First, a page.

My Chip had his last basketball tournament this past weekend.  I love to watch him play.  Great group of guys.  Fun times.  Sweet memories.

This last tournament went OK.  Lost the first and the last games, won the two in between.  My focus is the first game.

Just gotta say it - we were outmatched.  Now don't get me wrong - we have some good players.  (And the cutest, smartest point guard anywhere around - just sayin)  But this team was clearly superior.  We knew going in to the game that we were seeded against Goliath.  We knew all the Old Testament David stories, and the Syracuse-Boston College games but we had realistic expectations.  We just wanted to play really hard and have the best game we could.  We'd leave the outcome in God's hands.

I was so proud of my boy.  Of all the fellas.  When this team dribbled out onto the court.  we swallowed hard to keep our jaws from dropping.  I'm not implying these boys were too old for high school but I will attest to seeing more facial hair on their starting five than our whole team and fan base combined.  These boys were mature.  And athletic.  They pressed the whole time, did everything but dunk on us, and outscored us by multiples of ten.  (And for the record, our boys said they were nice on the court - they actually enjoyed playing them!)

One might think that it was a hard game to watch.  It certainly could have been.  Except for one thing.  Our boys played to win the whole game.  The other team respected them enough to not let up.  They played against us hard and didn't give us any mercy. 

And our boys never quit.  In spite of the scoreboard, they treated every possession as though it determined the outcome of the game. And we parents cheered our hearts out on the sidelines.  Clapped and yelled the whole game.  Then hugged those sweaty boys tight at the end.  They were well aware that the glint in our eyes in no way conveyed sadness at the loss but instead were droplets of pride that refused to be contained.  They never quit.  In spite of the score.

I was awfully proud.

And very impressed.

And thought about how hard that is to do.  Not only in a basketball game, but especially in life.

I have several friends going through tremendously difficult valleys right now.  A couple of their situations would be classified as "impossible" by most everybody. Nobody at all would blame them for resigning themselves to the situation and just adjusting their lives to "reality".  In fact, they have all been "counseled" to do just that. 

 I marvel at the ability of my friends to hang in there.  Not giving up.  Playing as though they can win in spite of the score.   They're not delusional, mind you.  No more than the fellas on Chip's team.  They know what points are posted.  They know who all's in foul trouble.  And yet they play as hard as they possibly can.  They know very well that the final score may say they "lost" but that's not what they are defining themselves by.  Not the point total but rather the quality of play.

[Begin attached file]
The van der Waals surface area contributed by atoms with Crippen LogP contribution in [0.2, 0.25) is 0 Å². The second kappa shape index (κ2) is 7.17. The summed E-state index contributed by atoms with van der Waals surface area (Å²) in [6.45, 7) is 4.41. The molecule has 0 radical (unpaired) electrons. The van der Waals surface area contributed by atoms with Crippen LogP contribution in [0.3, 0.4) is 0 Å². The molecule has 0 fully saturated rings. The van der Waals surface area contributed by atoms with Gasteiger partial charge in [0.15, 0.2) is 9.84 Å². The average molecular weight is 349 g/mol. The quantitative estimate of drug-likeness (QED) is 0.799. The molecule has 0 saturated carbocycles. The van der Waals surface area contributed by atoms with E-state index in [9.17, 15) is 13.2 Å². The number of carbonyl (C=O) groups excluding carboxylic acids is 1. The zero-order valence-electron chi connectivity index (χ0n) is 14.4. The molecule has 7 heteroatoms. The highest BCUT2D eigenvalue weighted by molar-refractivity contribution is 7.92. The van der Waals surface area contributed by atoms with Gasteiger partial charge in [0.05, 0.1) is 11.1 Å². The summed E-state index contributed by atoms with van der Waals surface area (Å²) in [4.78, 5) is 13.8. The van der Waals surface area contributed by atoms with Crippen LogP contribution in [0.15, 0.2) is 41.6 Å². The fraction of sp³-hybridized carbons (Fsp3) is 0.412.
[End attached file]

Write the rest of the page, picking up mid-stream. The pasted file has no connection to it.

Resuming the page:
I don't know how they manage to keep on keeping on.  I am sure most, if not all, would give credit to God's grace.  For sure.  I'm proud to know these folks.  Not sure I would adequately appropriate the grace God makes available if I were in their shoes.  They are my heroes.  For sure.

But the point of this post is not so much about the heroes but instead how we on the sidelines can help our friends when they are in those impossible games.  What can we do to keep them from giving up?

Probably lots of things but here's one thought. 

Encourage.  Stand beside them and cheer them on.  They probably have all the advice they need already.  Just clap and cheer and tell them the fight is worth it.  Playing a game against all odds is hard. Many many times it is tempting to just sit down.  Or let the clock run out while you stand there with the ball.   Let them draw strength from yours. Sometimes a text or a call or a visit can make the difference between staying in the game and walking off the court.

Scripture puts it this way-

 From Exodus 17:
And Moses said unto Joshua, Choose us out men, and go out, fight with Amalek: to morrow I will stand on the top of the hill with the rod of God in mine hand.
10 So Joshua did as Moses had said to him, and fought with Amalek: and Moses, Aaron, and Hur went up to the top of the hill.
11 And it came to pass, when Moses held up his hand, that Israel prevailed: and when he let down his hand, Amalek prevailed.
12 But Moses hands were heavy; and they took a stone, and put it under him, and he sat thereon; and Aaron and Hur stayed up his hands, the one on the one side, and the other on the other side; and his hands were steady until the going down of the sun.

This was one of those impossible battles.  And God's people were losing....unless Moses kept his hands raised, holding the rod of God, symbolic of His power and attributing the glory to Him.  But he got tired.  Try keeping your arms raised above your head for hours.  You'd be weary, too!  His helpers couldn't hold the rod for him.  But they could prop him up.

Wonder what happened to those mighty Amalek warriors?

 And Joshua overwhelmed Amalek and his people with the sword.
14 Then the Lord said to Moses, “Write this as a memorial in a book and recite it in the ears of Joshua, that I will utterly blot out the memory of Amalek from under heaven

They lost.

Let's hold up some hands today.